He is sure, as he believes, to hear good, and news which will be a comfort. Among the souls whom he bore on his heart were many in the Macedonian city, and a word from them would be like 'cold water to a thirsty soul. Is there not a lesson here for all Christian workers, for all teachers, preachers, parents, that no good is to be done without loving sympathy? Unless our hearts go out to people we shall never reach their hearts. We may talk to them for ever, but unless we have this loving sympathy we might as well be silent.
It is possible to pelt people with the Gospel, and to produce the effect of flinging stones at them. Much Christian work comes to nothing mainly for that reason. And how deep a love does he show in his depriving himself of Timothy for their sakes, and in his reason for sending him! Those reasons would have been for most of us the strongest reason for keeping him.
It is not everybody who will denude himself of the help of one who serves him 'as a child serveth a father,' and will part with the only like-minded friend he has, because his loving eye will clearly see the state of others.
Paul's expression of his purpose to send Timothy is very much more than a piece of emotional piety. He 'hopes in the Lord' to accomplish his design, and that hope so rooted and conditioned is but one instance of the all-comprehending law of his life, that, to him, to 'live is Christ.
Our hopes should be derived from union with Him. They should not be the play of our own fancy or imagination. They should be held in submission to him, and ever with the limitation, 'Not as I will, but as Thou wilt.
If thus we hope, our hopes may lead us nearer to Jesus instead of tempting us away from Him by delusive brightnesses. There is a religious use of hope not only when it is directed to heavenly certainties, and 'enters within the veil,' but even when occupied about earthly things.
Spenser twice paints for us the figure of Hope, one has always something of dread in her blue eyes, the other, and the other only, leans on the anchor, and 'maketh not ashamed'; and her name is 'Hope in the Lord.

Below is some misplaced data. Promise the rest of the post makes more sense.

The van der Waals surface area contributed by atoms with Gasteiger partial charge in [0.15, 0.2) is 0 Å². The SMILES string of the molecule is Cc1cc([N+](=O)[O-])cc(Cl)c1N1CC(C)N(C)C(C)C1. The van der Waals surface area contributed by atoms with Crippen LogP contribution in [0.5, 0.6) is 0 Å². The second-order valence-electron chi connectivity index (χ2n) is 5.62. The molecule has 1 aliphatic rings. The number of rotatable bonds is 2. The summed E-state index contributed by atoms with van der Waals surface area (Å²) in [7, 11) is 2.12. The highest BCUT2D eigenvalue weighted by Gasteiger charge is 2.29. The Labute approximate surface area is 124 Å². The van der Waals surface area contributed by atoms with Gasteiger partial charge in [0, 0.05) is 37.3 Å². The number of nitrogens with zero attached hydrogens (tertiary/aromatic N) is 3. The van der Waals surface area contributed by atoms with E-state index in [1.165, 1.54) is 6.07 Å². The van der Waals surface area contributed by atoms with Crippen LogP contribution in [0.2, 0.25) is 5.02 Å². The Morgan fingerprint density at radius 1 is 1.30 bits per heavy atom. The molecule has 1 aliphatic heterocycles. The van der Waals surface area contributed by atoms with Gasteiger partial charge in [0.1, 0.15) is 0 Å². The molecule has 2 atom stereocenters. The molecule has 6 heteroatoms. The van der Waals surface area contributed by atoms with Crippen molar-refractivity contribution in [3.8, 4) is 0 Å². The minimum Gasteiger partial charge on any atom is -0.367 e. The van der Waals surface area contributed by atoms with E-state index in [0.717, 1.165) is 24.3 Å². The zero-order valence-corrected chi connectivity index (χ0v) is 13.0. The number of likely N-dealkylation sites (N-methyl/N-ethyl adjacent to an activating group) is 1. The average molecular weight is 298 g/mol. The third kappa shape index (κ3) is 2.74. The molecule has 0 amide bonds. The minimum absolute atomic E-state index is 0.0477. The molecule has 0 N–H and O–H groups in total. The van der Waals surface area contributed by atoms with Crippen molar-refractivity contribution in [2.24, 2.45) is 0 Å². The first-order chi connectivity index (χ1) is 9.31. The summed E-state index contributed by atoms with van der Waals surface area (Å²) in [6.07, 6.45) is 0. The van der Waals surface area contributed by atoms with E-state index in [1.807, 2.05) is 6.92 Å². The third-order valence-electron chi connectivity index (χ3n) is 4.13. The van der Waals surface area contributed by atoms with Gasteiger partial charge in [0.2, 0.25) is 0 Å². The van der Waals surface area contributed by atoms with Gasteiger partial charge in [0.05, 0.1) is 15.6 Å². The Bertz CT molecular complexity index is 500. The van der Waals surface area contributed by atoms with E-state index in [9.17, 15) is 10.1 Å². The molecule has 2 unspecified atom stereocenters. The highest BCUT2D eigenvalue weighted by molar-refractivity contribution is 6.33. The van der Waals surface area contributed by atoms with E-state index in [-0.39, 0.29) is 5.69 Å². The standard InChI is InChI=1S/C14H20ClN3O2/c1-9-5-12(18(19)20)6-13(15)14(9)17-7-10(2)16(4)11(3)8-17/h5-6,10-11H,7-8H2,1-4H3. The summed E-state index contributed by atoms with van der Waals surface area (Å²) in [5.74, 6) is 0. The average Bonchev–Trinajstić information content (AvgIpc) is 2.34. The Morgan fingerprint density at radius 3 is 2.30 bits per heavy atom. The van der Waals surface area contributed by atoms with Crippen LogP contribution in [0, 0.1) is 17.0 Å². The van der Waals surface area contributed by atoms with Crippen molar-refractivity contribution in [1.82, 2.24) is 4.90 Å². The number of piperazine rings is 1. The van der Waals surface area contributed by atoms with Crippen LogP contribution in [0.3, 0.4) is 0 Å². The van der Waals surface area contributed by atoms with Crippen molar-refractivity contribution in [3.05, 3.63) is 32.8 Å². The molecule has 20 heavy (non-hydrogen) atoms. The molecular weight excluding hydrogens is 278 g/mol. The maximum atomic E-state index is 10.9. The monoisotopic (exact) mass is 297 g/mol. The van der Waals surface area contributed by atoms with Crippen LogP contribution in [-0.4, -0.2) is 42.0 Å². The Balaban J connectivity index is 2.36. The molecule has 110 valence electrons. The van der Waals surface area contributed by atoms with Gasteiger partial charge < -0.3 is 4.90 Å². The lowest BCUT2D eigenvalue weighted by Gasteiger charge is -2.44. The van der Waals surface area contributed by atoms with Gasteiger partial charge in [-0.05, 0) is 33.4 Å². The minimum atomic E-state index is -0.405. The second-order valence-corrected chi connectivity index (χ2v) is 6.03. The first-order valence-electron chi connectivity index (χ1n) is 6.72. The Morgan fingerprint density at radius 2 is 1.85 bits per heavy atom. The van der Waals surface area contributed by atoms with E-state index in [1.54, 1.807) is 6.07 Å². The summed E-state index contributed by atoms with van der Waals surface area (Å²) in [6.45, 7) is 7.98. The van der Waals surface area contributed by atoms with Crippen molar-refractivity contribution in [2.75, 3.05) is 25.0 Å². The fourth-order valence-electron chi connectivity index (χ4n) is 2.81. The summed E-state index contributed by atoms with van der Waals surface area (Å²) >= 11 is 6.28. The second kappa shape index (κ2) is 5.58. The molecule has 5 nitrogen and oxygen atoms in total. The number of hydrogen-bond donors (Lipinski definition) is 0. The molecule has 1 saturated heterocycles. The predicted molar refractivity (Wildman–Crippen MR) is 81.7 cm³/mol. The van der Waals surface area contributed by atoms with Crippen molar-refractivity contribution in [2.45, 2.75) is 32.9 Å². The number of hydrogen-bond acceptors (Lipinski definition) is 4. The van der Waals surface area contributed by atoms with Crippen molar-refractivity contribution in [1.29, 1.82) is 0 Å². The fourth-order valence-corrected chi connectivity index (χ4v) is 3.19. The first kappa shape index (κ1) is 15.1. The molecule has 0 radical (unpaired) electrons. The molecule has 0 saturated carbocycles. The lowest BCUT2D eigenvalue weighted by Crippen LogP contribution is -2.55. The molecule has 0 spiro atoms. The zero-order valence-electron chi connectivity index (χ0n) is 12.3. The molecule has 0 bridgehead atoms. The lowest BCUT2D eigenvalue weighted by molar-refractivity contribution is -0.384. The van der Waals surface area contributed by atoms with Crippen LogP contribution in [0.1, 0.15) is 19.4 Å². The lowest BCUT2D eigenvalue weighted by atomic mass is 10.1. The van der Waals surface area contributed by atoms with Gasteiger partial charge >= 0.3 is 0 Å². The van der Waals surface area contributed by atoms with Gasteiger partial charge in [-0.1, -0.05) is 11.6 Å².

The prisoner solitary among self-seeking men. With wonderful self-surrender the Apostle thinks of his lack of like-minded companions as being a reason for depriving himself of the only like-minded one who was left with him. He felt that Timothy's sympathetic soul would truly care for the Philippians' condition, and would minister to it lovingly. He could rely that Timothy would have no selfish by-ends to serve, but would seek the things of Jesus Christ.
We know too little of the circumstances of Paul's imprisonment to know how he came to be thus lonely. In the other Epistles of the Captivity we have mention of a considerable group of friends, many of whom would certainly have been included in a list of the 'like-minded. What had become of them all we do not know. They were evidently away on Christian service, somewhere or other, or some of them perhaps had not yet arrived.
At all events for some reason Paul was for the time left alone but for Timothy. Not that there were no Christian men in Rome, but of those who could have been sent on such an errand there were none in whom love to Christ and care for His cause and flock were strong enough to mark them as fit for it.
So then we have to take account of Paul's loneliness in addition to his other sorrows, and we may well mark how calmly and uncomplainingly he bears it. We are perpetually hearing complaints of isolation and the difficulty of finding sympathy, or 'people who understand me. And many of these complaining spirits might take a lesson from the lonely Apostle. There never was a man, except Paul's Master and ours, who cared more for human sympathy, had his own heart fuller of it, and received less of it from others than Paul.